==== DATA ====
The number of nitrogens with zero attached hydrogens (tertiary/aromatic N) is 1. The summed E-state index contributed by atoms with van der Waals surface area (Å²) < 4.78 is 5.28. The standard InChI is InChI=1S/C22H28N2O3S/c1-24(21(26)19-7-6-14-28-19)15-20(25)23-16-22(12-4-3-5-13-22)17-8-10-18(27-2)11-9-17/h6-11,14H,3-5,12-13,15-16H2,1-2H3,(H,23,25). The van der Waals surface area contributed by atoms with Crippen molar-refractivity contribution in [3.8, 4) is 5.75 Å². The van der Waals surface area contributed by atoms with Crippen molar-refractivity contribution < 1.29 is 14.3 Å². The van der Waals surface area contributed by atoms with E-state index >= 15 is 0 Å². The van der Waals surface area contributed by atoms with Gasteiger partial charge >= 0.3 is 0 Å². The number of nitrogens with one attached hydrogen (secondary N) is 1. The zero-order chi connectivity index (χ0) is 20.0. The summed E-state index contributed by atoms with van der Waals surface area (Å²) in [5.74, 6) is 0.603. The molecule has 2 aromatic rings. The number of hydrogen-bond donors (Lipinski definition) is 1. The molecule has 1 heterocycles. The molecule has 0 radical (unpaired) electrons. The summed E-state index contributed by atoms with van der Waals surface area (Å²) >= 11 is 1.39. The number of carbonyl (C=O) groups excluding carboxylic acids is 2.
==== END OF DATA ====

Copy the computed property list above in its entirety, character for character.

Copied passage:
The number of nitrogens with zero attached hydrogens (tertiary/aromatic N) is 1. The summed E-state index contributed by atoms with van der Waals surface area (Å²) < 4.78 is 5.28. The standard InChI is InChI=1S/C22H28N2O3S/c1-24(21(26)19-7-6-14-28-19)15-20(25)23-16-22(12-4-3-5-13-22)17-8-10-18(27-2)11-9-17/h6-11,14H,3-5,12-13,15-16H2,1-2H3,(H,23,25). The van der Waals surface area contributed by atoms with Crippen molar-refractivity contribution in [3.8, 4) is 5.75 Å². The van der Waals surface area contributed by atoms with Crippen molar-refractivity contribution < 1.29 is 14.3 Å². The van der Waals surface area contributed by atoms with E-state index >= 15 is 0 Å². The van der Waals surface area contributed by atoms with Gasteiger partial charge >= 0.3 is 0 Å². The number of nitrogens with one attached hydrogen (secondary N) is 1. The zero-order chi connectivity index (χ0) is 20.0. The summed E-state index contributed by atoms with van der Waals surface area (Å²) in [5.74, 6) is 0.603. The molecule has 2 aromatic rings. The number of hydrogen-bond donors (Lipinski definition) is 1. The molecule has 1 heterocycles. The molecule has 0 radical (unpaired) electrons. The summed E-state index contributed by atoms with van der Waals surface area (Å²) >= 11 is 1.39. The number of carbonyl (C=O) groups excluding carboxylic acids is 2.